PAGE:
600-cube big-block Ford XA Fairmont coupe – PHAT A

A 600-cube big-block, Kawasaki Green paint and massive rubber make Brad Fletcher's Ford XA Falcon one killer coupe

Photographers: Jordan Leist

THEY say that good things come to those who wait. Well, Brad Fletcher had to wait a while to get his XA coupe, but, as you’ll discover, it really wasn’t that good a thing to start with.

This article on Brad’s XA Falcon was first published in the March 2019 issue of Street Machine

“It took me longer to find the car than it did to build it; XA coupes are just hard to come by,” Brad says. “Every year maybe a dozen would come up for sale, but it would be 10 XBs and two XAs. And I wanted to start afresh; I didn’t want to buy something that was already built.”

The car showed up on Gumtree so Brad went and had a look.

The paint colour is Golden Blaze Green, the colour of a modern-day Kawasaki sports bike – a throwback to when Brad used to race Superbike and Super Sport in the WA State Championships. The XA’s stance is spot-on, with 18×8 and 20×13 Weld Racing S71 rims wrapped in 235/40 and 345/25 Nitto Invo rubber

“It was your typical rusty coupe,” he says. “It had been stripped for 14 or 15 years and had just sat in the shed. He wanted $14,500 for it and that was just too much, so I walked away.”

About six months later the car turned up on eBay and Brad was the highest bidder at $8500, but that didn’t meet reserve. “He was adamant he wanted $10,000, so I let it go. Two months later he contacted me to see if the $8500 was still on the table, and here the fat bum is, four-and-a-half years later.”

What Brad started off with wasn’t too flash, and there wasn’t an engine or trans, but he did get quite a few spare parts with it, so it turned out to be a pretty good deal.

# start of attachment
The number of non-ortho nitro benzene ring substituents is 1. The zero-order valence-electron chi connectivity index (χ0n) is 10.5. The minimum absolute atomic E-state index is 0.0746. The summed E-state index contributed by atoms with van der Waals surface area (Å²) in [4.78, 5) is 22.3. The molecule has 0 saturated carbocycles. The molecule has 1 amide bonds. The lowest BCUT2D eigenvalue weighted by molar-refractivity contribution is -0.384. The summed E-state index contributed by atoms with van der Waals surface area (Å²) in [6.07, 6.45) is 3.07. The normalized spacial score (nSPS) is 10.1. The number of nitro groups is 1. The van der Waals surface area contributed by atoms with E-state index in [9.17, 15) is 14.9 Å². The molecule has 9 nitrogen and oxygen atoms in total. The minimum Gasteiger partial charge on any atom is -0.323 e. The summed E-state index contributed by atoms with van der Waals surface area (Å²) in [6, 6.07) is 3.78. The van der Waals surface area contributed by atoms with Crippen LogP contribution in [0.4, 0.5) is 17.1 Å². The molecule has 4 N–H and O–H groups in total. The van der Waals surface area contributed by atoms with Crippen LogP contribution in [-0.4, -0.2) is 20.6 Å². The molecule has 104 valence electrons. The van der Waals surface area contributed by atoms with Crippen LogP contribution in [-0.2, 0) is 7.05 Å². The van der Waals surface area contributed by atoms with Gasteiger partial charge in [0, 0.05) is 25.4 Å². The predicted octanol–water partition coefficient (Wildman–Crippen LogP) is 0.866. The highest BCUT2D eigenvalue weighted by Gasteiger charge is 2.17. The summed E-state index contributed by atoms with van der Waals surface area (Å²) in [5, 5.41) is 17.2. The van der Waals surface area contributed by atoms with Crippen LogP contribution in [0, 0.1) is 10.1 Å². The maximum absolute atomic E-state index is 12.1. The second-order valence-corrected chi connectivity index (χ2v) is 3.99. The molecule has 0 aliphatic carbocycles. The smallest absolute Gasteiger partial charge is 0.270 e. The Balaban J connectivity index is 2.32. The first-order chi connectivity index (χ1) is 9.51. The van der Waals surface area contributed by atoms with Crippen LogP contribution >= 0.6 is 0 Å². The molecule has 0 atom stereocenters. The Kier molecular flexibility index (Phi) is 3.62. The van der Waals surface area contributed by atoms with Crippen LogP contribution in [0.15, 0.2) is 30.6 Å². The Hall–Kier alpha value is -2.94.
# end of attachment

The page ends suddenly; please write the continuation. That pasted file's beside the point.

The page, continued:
The next step was to find a panel beater that could sort out the rust and get the car back to better-than-new. This, however, didn’t go as smoothly as it could have.

“I waited eight months for one guy who would tell me all the show cars he had done, showed me a few photos, but I couldn’t visit any owners. I should have known then to walk away, but my heart overrode my brain,” Brad says. “When he finally started he butchered the left rear guard when rolling the lip. This guard was rust-free, which was unbelievable considering the rest of the car.”

On the third day of working on the car the panel beater butchered the boot rubber channel, so at this point Brad took the XA home.

The scoop is a slightly taller version of what you would find on a ’69 Mustang. The family resemblance carries through to the ridge running down the middle of the scoop and bonnet being an exact match

“I was lucky it only cost me time more than dollars,” he says. “I got off lightly compared to some horror stories I’ve heard.”

Brad didn’t sit around feeling sorry for himself, though. Instead he got busy: “I did a lot of work myself on the body, and I replaced the floors.”

A big engine needs a big fuel tank, so Brad has fitted a 130L aluminium unit. The rest of the boot has been trimmed out, but there’s still plenty of room for an Esky or two

“In the panel beating industry you get a lot of people that over-promise and under-deliver,” Brad continues. “Rob from Perth Panel & Paint contacted me through the coupe club [XA-XB-XC Coupes WA]. He gave me a price, the number was where I wanted it to be, and he did it on time and on budget. I classify him as a mate nowadays.”

Brad decided on a full RRS suspension, straying from the more-often-seen drag strip-inspired set-up to something a bit more useable and comfortable on long drives.

“I wanted a bit of both,” he says. “I knew the drag strip was going to be something I wanted to do, but it wasn’t going to be every weekend; maybe once or twice a year.”